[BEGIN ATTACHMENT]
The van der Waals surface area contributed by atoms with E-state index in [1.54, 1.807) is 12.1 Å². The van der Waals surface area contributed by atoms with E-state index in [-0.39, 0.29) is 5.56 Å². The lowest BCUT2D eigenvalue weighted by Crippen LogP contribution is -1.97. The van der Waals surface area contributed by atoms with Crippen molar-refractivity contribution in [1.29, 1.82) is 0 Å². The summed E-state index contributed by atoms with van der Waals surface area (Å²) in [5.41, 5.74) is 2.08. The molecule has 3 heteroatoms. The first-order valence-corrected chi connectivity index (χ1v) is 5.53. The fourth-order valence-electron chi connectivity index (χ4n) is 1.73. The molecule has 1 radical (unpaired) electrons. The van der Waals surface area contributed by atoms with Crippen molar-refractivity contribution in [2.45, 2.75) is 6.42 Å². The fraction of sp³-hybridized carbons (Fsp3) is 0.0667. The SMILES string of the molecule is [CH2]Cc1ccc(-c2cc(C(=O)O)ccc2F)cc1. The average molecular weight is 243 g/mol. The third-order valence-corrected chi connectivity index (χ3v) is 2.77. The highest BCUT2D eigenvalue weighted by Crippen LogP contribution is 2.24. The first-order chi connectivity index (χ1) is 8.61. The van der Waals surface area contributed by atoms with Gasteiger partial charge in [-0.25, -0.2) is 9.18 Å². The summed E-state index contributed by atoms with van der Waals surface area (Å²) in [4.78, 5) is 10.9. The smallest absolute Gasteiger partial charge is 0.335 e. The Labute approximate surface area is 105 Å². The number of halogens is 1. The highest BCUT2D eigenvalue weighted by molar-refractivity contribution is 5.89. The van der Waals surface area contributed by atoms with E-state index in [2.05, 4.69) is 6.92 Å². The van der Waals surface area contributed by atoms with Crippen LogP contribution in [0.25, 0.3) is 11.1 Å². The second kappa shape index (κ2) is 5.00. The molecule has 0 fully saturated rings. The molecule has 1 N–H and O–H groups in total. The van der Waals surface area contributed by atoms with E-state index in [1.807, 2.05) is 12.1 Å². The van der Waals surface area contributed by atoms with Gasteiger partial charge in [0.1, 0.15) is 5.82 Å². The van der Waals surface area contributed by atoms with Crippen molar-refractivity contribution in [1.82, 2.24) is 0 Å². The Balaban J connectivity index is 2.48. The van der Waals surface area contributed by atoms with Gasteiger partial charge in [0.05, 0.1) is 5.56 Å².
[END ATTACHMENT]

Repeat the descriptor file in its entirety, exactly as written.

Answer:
The van der Waals surface area contributed by atoms with E-state index in [1.54, 1.807) is 12.1 Å². The van der Waals surface area contributed by atoms with E-state index in [-0.39, 0.29) is 5.56 Å². The lowest BCUT2D eigenvalue weighted by Crippen LogP contribution is -1.97. The van der Waals surface area contributed by atoms with Crippen molar-refractivity contribution in [1.29, 1.82) is 0 Å². The summed E-state index contributed by atoms with van der Waals surface area (Å²) in [5.41, 5.74) is 2.08. The molecule has 3 heteroatoms. The first-order valence-corrected chi connectivity index (χ1v) is 5.53. The fourth-order valence-electron chi connectivity index (χ4n) is 1.73. The molecule has 1 radical (unpaired) electrons. The van der Waals surface area contributed by atoms with Crippen molar-refractivity contribution in [2.45, 2.75) is 6.42 Å². The fraction of sp³-hybridized carbons (Fsp3) is 0.0667. The SMILES string of the molecule is [CH2]Cc1ccc(-c2cc(C(=O)O)ccc2F)cc1. The average molecular weight is 243 g/mol. The third-order valence-corrected chi connectivity index (χ3v) is 2.77. The highest BCUT2D eigenvalue weighted by Crippen LogP contribution is 2.24. The first-order chi connectivity index (χ1) is 8.61. The van der Waals surface area contributed by atoms with Gasteiger partial charge in [-0.25, -0.2) is 9.18 Å². The summed E-state index contributed by atoms with van der Waals surface area (Å²) in [4.78, 5) is 10.9. The smallest absolute Gasteiger partial charge is 0.335 e. The Labute approximate surface area is 105 Å². The number of halogens is 1. The highest BCUT2D eigenvalue weighted by molar-refractivity contribution is 5.89. The van der Waals surface area contributed by atoms with E-state index in [2.05, 4.69) is 6.92 Å². The van der Waals surface area contributed by atoms with Crippen LogP contribution in [0.25, 0.3) is 11.1 Å². The second kappa shape index (κ2) is 5.00. The molecule has 0 fully saturated rings. The molecule has 1 N–H and O–H groups in total. The van der Waals surface area contributed by atoms with E-state index in [1.807, 2.05) is 12.1 Å². The van der Waals surface area contributed by atoms with Gasteiger partial charge in [0.1, 0.15) is 5.82 Å². The van der Waals surface area contributed by atoms with Crippen molar-refractivity contribution in [1.82, 2.24) is 0 Å². The Balaban J connectivity index is 2.48. The van der Waals surface area contributed by atoms with Gasteiger partial charge in [0.05, 0.1) is 5.56 Å².